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Protect yourself at all times, part II17 October 2011
[The following article is excerpted from Frank's new book Cutting Edge Craps: Advanced Strategies for Serious Players!] It continues Frank's look at the ways the criminal enemies of the player go about their nefarious business.
Credit: In order not to carry wads of cash around the casino before playing, getting credit is a good way to go. Of course, if you win a bundle then you have to carry your chips or credit slips to the cage.
Ask for Security: If you do win a bundle as many dice controllers have, then do not leave the table and walk to the cage without security coming along with you. Do not go to your car without security coming with you. Do not go to your room without security coming with you. Thieves hang around the tables just looking for big winners to jump when they get a chance. In Atlantic City one of the Captain's best friends, Jimmy P., was tackled as he entered the elevator and had thousands stolen from him in the process.
Ask for a Check: If you have an outrageously good session and you win over $10,000, you might consider having the casino write you a check as opposed to taking cash. It is an added safety measure. Any win over $10,000 is reported to the IRS so asking for a check is no big deal.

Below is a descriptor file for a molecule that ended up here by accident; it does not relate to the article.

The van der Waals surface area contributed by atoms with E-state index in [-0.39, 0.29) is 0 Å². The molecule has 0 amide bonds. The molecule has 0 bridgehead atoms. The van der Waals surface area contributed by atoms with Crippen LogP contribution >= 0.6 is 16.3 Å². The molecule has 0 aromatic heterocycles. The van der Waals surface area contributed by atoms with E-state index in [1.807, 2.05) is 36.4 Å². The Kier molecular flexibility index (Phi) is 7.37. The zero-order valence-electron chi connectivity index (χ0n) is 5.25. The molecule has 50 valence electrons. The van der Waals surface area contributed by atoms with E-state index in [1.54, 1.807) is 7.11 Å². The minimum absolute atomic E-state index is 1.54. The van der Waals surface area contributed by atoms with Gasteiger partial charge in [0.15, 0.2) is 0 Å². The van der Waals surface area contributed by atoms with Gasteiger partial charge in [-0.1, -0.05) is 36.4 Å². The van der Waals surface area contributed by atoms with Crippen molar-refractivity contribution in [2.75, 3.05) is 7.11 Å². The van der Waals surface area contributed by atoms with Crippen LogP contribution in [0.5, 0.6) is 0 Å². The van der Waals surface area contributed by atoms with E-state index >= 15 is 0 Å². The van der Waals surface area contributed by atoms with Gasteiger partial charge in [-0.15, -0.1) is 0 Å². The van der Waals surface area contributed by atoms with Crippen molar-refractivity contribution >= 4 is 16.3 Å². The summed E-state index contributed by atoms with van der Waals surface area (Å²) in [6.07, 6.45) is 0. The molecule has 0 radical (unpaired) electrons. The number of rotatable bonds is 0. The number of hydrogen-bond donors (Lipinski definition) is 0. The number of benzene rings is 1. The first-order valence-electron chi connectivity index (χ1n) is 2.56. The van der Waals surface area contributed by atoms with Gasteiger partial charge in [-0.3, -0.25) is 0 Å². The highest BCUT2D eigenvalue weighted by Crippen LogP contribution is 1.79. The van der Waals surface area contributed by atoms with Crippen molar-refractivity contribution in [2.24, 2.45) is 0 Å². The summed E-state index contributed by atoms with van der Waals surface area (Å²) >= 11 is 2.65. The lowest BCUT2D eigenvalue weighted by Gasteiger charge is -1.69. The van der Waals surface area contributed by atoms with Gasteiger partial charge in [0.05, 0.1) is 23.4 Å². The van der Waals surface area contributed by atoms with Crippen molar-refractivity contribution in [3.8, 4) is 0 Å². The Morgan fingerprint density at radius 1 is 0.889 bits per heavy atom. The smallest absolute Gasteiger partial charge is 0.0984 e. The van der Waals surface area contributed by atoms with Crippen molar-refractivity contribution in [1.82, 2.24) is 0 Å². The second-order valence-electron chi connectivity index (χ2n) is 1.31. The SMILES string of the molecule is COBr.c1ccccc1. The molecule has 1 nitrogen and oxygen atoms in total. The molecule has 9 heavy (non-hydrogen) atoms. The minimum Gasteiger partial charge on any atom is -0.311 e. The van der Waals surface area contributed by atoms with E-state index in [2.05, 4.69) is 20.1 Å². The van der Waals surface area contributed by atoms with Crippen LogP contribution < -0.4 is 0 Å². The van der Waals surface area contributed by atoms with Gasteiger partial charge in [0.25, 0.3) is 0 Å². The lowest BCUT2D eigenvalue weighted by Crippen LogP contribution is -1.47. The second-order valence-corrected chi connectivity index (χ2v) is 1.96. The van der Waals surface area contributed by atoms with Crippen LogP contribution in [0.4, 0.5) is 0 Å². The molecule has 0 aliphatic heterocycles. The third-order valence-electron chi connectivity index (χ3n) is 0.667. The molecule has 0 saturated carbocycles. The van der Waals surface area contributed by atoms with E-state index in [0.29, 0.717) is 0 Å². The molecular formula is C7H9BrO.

Do Not Flash: Everyone is happy to win big. But flashing your chips as you walk to the cage is a sign that reads, "Hey, you criminals, look how much I have won!" Put your chips in your pockets and then keep your hands in your pocket too. Ladies, you might consider wearing pants with pockets as well when you play those table games. Of course, if your pants pockets have buttons that helps too. Then all you do is make sure your hands stay outside those pockets, preferably touching them to feel those chips as you walk to the cage.
Chipping Correctly: Check out how the casinos lay out their chips. In the center are the high-denomination chips, the maybe $5,000 or more in the middle; then the next levels on either side of those, then the $500 chips on either side of those; then the $100 chips on either side of those; then the $25 chips on either side of those; then the $5 chips on either side, then the $1 chips on either side. The chips are arranged this way so that if someone wants to reach over and steal chips the closest chips to the thief will be the lowest denomination. When you are playing craps (or any other table game) do the exact same thing. Railbirds who attempt to scoop up some chips from you will have a much tougher time if your lowest denominations surround your high denominations.
The Watchmen and Watchwomen: No, these folks aren't the new breed of superhero; they are the individuals who stand right behind you at the tables. Most of the time they are just harmless watchers of the game, but sometimes they are criminals looking to assess how much you have won or how much you have in your rack. No one has to deal with these people. Just say to the floor person that the individual should move back as he is making you uncomfortable. If you want, you can turn around and tell the person to move back.